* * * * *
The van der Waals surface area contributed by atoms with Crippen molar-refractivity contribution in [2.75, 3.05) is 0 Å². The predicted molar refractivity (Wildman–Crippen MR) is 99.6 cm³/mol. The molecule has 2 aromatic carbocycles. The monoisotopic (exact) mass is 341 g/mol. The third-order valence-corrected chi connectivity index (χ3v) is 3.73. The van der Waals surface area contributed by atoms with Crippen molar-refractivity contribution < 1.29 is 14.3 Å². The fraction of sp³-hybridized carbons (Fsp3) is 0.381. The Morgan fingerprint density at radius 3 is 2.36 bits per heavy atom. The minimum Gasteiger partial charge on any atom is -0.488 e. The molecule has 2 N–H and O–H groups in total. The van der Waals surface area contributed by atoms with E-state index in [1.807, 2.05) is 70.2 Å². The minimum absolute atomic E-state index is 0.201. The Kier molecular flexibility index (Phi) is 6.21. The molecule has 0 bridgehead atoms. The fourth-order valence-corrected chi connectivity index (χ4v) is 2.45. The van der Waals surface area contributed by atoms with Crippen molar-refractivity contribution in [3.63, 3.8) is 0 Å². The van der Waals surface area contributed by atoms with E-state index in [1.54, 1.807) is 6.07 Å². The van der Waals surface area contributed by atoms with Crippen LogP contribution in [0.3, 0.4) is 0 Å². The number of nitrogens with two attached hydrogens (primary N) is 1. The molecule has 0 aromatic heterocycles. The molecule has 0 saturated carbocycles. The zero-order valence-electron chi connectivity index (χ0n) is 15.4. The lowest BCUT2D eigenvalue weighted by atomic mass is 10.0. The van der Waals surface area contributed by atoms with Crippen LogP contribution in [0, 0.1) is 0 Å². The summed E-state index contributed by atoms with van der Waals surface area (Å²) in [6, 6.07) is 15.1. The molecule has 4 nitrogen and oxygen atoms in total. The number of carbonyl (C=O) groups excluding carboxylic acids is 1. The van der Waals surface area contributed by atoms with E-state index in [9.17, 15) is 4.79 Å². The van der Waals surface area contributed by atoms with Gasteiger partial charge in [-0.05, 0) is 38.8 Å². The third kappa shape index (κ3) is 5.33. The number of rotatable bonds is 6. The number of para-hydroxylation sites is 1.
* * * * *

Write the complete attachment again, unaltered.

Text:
The van der Waals surface area contributed by atoms with Crippen molar-refractivity contribution in [2.75, 3.05) is 0 Å². The predicted molar refractivity (Wildman–Crippen MR) is 99.6 cm³/mol. The molecule has 2 aromatic carbocycles. The monoisotopic (exact) mass is 341 g/mol. The third-order valence-corrected chi connectivity index (χ3v) is 3.73. The van der Waals surface area contributed by atoms with Crippen molar-refractivity contribution < 1.29 is 14.3 Å². The fraction of sp³-hybridized carbons (Fsp3) is 0.381. The Morgan fingerprint density at radius 3 is 2.36 bits per heavy atom. The minimum Gasteiger partial charge on any atom is -0.488 e. The molecule has 2 N–H and O–H groups in total. The van der Waals surface area contributed by atoms with E-state index in [1.807, 2.05) is 70.2 Å². The minimum absolute atomic E-state index is 0.201. The Kier molecular flexibility index (Phi) is 6.21. The molecule has 0 bridgehead atoms. The fourth-order valence-corrected chi connectivity index (χ4v) is 2.45. The van der Waals surface area contributed by atoms with Crippen molar-refractivity contribution in [3.63, 3.8) is 0 Å². The van der Waals surface area contributed by atoms with E-state index in [1.54, 1.807) is 6.07 Å². The van der Waals surface area contributed by atoms with Crippen LogP contribution in [0.3, 0.4) is 0 Å². The number of nitrogens with two attached hydrogens (primary N) is 1. The molecule has 0 aromatic heterocycles. The molecule has 0 saturated carbocycles. The zero-order valence-electron chi connectivity index (χ0n) is 15.4. The lowest BCUT2D eigenvalue weighted by atomic mass is 10.0. The van der Waals surface area contributed by atoms with Crippen LogP contribution in [0, 0.1) is 0 Å². The summed E-state index contributed by atoms with van der Waals surface area (Å²) in [6, 6.07) is 15.1. The molecule has 4 nitrogen and oxygen atoms in total. The number of carbonyl (C=O) groups excluding carboxylic acids is 1. The van der Waals surface area contributed by atoms with E-state index in [9.17, 15) is 4.79 Å². The van der Waals surface area contributed by atoms with Gasteiger partial charge in [-0.05, 0) is 38.8 Å². The third kappa shape index (κ3) is 5.33. The number of rotatable bonds is 6. The number of para-hydroxylation sites is 1.